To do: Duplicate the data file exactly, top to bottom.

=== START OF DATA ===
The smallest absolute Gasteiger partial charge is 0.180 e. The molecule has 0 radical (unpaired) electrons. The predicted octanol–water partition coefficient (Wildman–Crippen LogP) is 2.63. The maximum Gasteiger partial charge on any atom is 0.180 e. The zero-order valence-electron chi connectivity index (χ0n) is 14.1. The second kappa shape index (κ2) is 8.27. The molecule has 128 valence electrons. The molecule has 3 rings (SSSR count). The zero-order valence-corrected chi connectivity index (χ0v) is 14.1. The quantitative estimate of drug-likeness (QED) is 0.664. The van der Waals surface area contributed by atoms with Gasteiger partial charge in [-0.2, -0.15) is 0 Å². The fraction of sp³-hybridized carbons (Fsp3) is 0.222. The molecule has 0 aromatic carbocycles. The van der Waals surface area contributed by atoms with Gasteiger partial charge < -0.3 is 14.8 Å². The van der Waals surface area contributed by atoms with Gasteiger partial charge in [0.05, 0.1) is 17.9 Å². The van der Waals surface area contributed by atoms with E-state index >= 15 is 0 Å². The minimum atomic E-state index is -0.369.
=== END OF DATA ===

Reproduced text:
The smallest absolute Gasteiger partial charge is 0.180 e. The molecule has 0 radical (unpaired) electrons. The predicted octanol–water partition coefficient (Wildman–Crippen LogP) is 2.63. The maximum Gasteiger partial charge on any atom is 0.180 e. The zero-order valence-electron chi connectivity index (χ0n) is 14.1. The second kappa shape index (κ2) is 8.27. The molecule has 128 valence electrons. The molecule has 3 rings (SSSR count). The zero-order valence-corrected chi connectivity index (χ0v) is 14.1. The quantitative estimate of drug-likeness (QED) is 0.664. The van der Waals surface area contributed by atoms with Gasteiger partial charge in [-0.2, -0.15) is 0 Å². The fraction of sp³-hybridized carbons (Fsp3) is 0.222. The molecule has 0 aromatic carbocycles. The van der Waals surface area contributed by atoms with Gasteiger partial charge < -0.3 is 14.8 Å². The van der Waals surface area contributed by atoms with Gasteiger partial charge in [0.05, 0.1) is 17.9 Å². The van der Waals surface area contributed by atoms with E-state index >= 15 is 0 Å². The minimum atomic E-state index is -0.369.